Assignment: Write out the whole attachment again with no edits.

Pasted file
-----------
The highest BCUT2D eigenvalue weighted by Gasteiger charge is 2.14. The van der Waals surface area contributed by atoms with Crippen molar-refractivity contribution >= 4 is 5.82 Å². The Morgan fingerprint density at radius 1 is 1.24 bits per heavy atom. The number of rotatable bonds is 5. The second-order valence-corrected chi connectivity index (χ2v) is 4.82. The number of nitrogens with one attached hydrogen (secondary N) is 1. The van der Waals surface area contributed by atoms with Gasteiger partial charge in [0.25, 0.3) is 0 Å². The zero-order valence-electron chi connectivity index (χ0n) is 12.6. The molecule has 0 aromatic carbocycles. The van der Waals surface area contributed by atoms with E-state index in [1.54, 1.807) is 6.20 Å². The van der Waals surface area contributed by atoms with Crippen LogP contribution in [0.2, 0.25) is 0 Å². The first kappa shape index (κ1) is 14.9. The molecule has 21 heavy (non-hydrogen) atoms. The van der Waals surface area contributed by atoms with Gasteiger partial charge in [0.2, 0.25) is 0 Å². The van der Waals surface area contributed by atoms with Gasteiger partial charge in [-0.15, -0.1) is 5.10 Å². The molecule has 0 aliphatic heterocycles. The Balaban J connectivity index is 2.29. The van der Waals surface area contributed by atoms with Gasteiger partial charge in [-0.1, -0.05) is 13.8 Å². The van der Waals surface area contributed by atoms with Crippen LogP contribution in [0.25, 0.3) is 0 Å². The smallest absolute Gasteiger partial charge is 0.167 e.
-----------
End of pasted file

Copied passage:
The highest BCUT2D eigenvalue weighted by Gasteiger charge is 2.14. The van der Waals surface area contributed by atoms with Crippen molar-refractivity contribution >= 4 is 5.82 Å². The Morgan fingerprint density at radius 1 is 1.24 bits per heavy atom. The number of rotatable bonds is 5. The second-order valence-corrected chi connectivity index (χ2v) is 4.82. The number of nitrogens with one attached hydrogen (secondary N) is 1. The van der Waals surface area contributed by atoms with Gasteiger partial charge in [0.25, 0.3) is 0 Å². The zero-order valence-electron chi connectivity index (χ0n) is 12.6. The molecule has 0 aromatic carbocycles. The van der Waals surface area contributed by atoms with E-state index in [1.54, 1.807) is 6.20 Å². The van der Waals surface area contributed by atoms with Crippen LogP contribution in [0.2, 0.25) is 0 Å². The first kappa shape index (κ1) is 14.9. The molecule has 21 heavy (non-hydrogen) atoms. The van der Waals surface area contributed by atoms with Gasteiger partial charge in [0.2, 0.25) is 0 Å². The van der Waals surface area contributed by atoms with Gasteiger partial charge in [-0.15, -0.1) is 5.10 Å². The molecule has 0 aliphatic heterocycles. The Balaban J connectivity index is 2.29. The van der Waals surface area contributed by atoms with Gasteiger partial charge in [-0.1, -0.05) is 13.8 Å². The van der Waals surface area contributed by atoms with Crippen LogP contribution in [0.25, 0.3) is 0 Å². The smallest absolute Gasteiger partial charge is 0.167 e.